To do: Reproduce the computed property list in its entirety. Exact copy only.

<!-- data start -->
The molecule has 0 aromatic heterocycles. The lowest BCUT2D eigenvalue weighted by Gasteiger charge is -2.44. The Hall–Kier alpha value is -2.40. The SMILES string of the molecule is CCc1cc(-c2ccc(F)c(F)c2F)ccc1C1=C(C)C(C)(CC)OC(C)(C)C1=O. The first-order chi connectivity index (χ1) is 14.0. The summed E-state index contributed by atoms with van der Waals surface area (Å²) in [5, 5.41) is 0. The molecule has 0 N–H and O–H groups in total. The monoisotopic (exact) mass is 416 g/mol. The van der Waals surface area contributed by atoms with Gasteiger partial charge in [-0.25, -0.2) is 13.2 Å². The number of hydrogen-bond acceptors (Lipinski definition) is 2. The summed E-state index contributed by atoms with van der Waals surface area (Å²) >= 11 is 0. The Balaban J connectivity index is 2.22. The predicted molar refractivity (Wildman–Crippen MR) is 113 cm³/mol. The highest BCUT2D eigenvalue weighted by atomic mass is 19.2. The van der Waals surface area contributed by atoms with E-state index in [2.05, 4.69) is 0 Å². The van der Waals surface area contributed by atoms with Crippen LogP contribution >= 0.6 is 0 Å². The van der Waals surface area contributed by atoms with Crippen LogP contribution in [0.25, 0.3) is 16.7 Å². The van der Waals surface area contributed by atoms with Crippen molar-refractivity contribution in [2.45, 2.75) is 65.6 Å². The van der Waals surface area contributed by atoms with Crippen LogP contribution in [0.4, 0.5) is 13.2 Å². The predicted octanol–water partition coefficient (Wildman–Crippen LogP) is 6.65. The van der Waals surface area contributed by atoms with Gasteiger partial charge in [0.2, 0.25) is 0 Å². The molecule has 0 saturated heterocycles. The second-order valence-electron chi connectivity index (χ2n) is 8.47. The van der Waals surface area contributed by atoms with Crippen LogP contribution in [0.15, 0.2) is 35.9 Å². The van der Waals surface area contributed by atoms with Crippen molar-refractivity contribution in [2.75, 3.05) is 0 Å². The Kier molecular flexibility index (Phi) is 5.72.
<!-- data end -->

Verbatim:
The molecule has 0 aromatic heterocycles. The lowest BCUT2D eigenvalue weighted by Gasteiger charge is -2.44. The Hall–Kier alpha value is -2.40. The SMILES string of the molecule is CCc1cc(-c2ccc(F)c(F)c2F)ccc1C1=C(C)C(C)(CC)OC(C)(C)C1=O. The first-order chi connectivity index (χ1) is 14.0. The summed E-state index contributed by atoms with van der Waals surface area (Å²) in [5, 5.41) is 0. The molecule has 0 N–H and O–H groups in total. The monoisotopic (exact) mass is 416 g/mol. The van der Waals surface area contributed by atoms with Gasteiger partial charge in [-0.25, -0.2) is 13.2 Å². The number of hydrogen-bond acceptors (Lipinski definition) is 2. The summed E-state index contributed by atoms with van der Waals surface area (Å²) >= 11 is 0. The Balaban J connectivity index is 2.22. The predicted molar refractivity (Wildman–Crippen MR) is 113 cm³/mol. The highest BCUT2D eigenvalue weighted by atomic mass is 19.2. The van der Waals surface area contributed by atoms with E-state index in [2.05, 4.69) is 0 Å². The van der Waals surface area contributed by atoms with Crippen LogP contribution >= 0.6 is 0 Å². The van der Waals surface area contributed by atoms with Crippen LogP contribution in [0.25, 0.3) is 16.7 Å². The van der Waals surface area contributed by atoms with Crippen molar-refractivity contribution in [2.45, 2.75) is 65.6 Å². The van der Waals surface area contributed by atoms with Crippen LogP contribution in [0.4, 0.5) is 13.2 Å². The predicted octanol–water partition coefficient (Wildman–Crippen LogP) is 6.65. The van der Waals surface area contributed by atoms with Gasteiger partial charge in [0.2, 0.25) is 0 Å². The molecule has 0 saturated heterocycles. The second-order valence-electron chi connectivity index (χ2n) is 8.47. The van der Waals surface area contributed by atoms with Crippen LogP contribution in [0.15, 0.2) is 35.9 Å². The van der Waals surface area contributed by atoms with Crippen molar-refractivity contribution in [2.75, 3.05) is 0 Å². The Kier molecular flexibility index (Phi) is 5.72.